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The AAPG/Datapages Combined Publications Database
Rocky Mountain Section (SEPM)
Major Depositional Cycles and Regional Correlations of Upper Cretaceous Rocks, Southern Colorado Plateau and Adjacent Areas
As much as 2,350 m (7,710 ft) of Upper Cretaceous rocks once covered much of the southern Colorado Plateau and adjacent areas. Deformation, uplift, and erosion in Tertiary time removed these rocks in most of the area. Preservation in basinal areas, however, is sufficient to reconstruct the depositional history of these rocks and to map the shorelines of the major transgressions and regressions of the Western Interior seaway that occurred in the area. Most of the deposition took place during regressions and, in ascending order, consisted of offshore pelitic deposits, coastal, deltaic and interdeltaic deposits, and alluvial plain deposits. Most of the regressive deposits rose significantly in stratigraphic position as they prograded, generally to the northeast, as the result of basin subsidence or sea-level rise. At least 1,555 m (5,100 ft) of relative sea-level rise (or subsidence) was necessary to accommodate the total Upper Cretaceous section.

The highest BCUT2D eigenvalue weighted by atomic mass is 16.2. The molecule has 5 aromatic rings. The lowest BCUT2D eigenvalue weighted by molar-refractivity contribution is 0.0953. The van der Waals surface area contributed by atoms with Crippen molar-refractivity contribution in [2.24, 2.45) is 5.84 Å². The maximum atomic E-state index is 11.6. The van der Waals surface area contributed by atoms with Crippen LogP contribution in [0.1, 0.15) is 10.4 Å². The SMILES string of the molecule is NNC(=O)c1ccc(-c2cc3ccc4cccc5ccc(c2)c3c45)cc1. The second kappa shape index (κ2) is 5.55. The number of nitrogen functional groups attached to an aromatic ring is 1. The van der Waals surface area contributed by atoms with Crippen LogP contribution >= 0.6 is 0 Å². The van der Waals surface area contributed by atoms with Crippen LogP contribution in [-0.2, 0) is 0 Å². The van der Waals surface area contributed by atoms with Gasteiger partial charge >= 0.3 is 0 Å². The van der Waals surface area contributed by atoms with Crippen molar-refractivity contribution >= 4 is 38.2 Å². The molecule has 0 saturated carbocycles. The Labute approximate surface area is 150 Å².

Five major transgressive-regressive cycles are recognized. These cycles, which range in age from Cenomanian to early Maestrichtian, are designated T1-R1 to T5-R5. The R2 regression, which is the Gallup regression, appears to be unique to New Mexico and northeasternmost Arizona. The initial Cenomanian-early Turonian (Greenhorn) transgression was the most extensive throughout the area; each succeeding cycle did not transgress as far landward as the preceding cycle, indicating an overall filling of that part of the Western Interior seaway. Although the major cycles are correlatable in the southern Colorado Plateau area, faunal evidence indicates that some of the cycles are diachronous, being slightly younger to the northwest.
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